Of course, my story is not for Kelly. I doubt she’d have the capacity to understand what motivated me to do as I did. My story is just that—mine—though I know readers would lap it up if I ever published it—not that I ever could. But it’s nice to know that people would pore over it nonetheless. It would be a bestseller, and the masses would rush to the shops, hoping to know more about the attractive and tragic young woman who could commit such a terrible act. The tabloids have been running pieces on me for months now, the public doesn’t seem to tire of the two-bit psychologists willing to diagnose me from a distance, or the occasional contrarian who will defend my actions to outrage on Twitter. The general public are so enthralled by my actions that they are even willing to watch a hastily cobbled together Channel 5 documentary about me, which included a fat astronomer explaining that my star sign predicted my case. He got my star sign wrong.
So I know that people would fall on my words. Without any attempt on my part at an accurate explanation, my case has already become a notorious one. And ironically, that is without anyone knowing about my real crimes. The justice system in this country is a joke, and there is nothing which illustrates that more than this one sentence: I have killed several people (some brutally, others calmly) and yet I currently languish in jail for a murder I did not commit.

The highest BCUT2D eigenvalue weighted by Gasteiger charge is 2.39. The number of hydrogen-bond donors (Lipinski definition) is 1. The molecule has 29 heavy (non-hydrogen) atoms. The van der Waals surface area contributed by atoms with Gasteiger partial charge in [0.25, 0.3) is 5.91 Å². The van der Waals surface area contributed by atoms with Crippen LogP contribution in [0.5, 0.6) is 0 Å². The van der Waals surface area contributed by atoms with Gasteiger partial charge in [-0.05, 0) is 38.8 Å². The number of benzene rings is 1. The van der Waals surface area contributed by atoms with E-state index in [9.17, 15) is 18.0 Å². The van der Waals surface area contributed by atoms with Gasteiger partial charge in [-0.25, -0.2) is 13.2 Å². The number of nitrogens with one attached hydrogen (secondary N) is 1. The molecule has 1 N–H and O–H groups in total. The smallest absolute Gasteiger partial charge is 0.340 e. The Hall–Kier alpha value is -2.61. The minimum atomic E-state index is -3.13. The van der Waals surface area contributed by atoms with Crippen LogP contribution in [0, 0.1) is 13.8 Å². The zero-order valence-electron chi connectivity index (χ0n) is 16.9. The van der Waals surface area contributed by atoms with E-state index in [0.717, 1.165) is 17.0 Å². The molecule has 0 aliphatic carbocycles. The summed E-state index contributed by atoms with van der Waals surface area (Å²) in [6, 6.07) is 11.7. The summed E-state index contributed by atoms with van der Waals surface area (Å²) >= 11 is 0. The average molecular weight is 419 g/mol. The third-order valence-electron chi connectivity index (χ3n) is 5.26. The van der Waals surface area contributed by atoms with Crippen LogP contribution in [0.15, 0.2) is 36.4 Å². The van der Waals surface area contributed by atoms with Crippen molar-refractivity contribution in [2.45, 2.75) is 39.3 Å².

I have killed several people (some brutally, others calmly) and yet I currently languish in jail for a murder I did not commit.[/
The crimes I did orchestrate, if known about, would ensure that I was remembered for decades, perhaps even centuries —if the human race manages to hold on for that long. Dr Crippen, Fred West, Ted Bundy, Lizzie Borden and me, Grace Bernard. Actually that displeases me somewhat. I’m not an amateur or an imbecile. I’m someone who, if you saw me in the street, you’d gaze at admiringly. Perhaps that’s why Kelly clings to me instead of punching the living daylights out of me as I expected. Even in here, I retain a certain elegance, and a froideur that those weaker than I desperately wish to break through. Despite my crimes, I’m told I’ve received letters by the sackful, professing love, admiration, asking me where I bought the dress I wore on the first day of my trial (Roksanda, if you’re interested. That terrible Prime Minister’s wife wore something very similar just a month later, unfortunately). Often hate mail. Sometimes mad shit, where the writer thinks I’ve been sending them messages through the air. People seem to really wish to know me, to impress me, to emulate me, if not in my actions then at least in my sartorial choices. It matters not, since I don’t ever read any of it. My lawyer scoops it all up and takes it away. I’ve no interest really in what I represent to strangers sad enough to put pen to paper and write to me.
Perhaps I’m being too kind to the general public, ascribing to them a more complex set of emotions than they deserve. Maybe the reason for such sustained and frenzied interest in my case is best ascribed to Occam’s Razor—the theory that the simplest answer is usually the correct one. In which case, my name will live on long after I am dead for the most prosaic reason of all—merely because the idea of a love triangle seems so dramatic and grubby. But when I think about what I actually did, I feel somewhat sad that nobody will ever know about the complex operation that I undertook. Getting away with it is highly preferable, of course, but perhaps when I’m long gone, someone will open an old safe and find this confession. The public would reel. After all, almost nobody else in the world can possibly understand how someone, by the tender age of 28, can have calmly killed six members of her family. And then happily carried on with the rest of her life, never to regret a thing.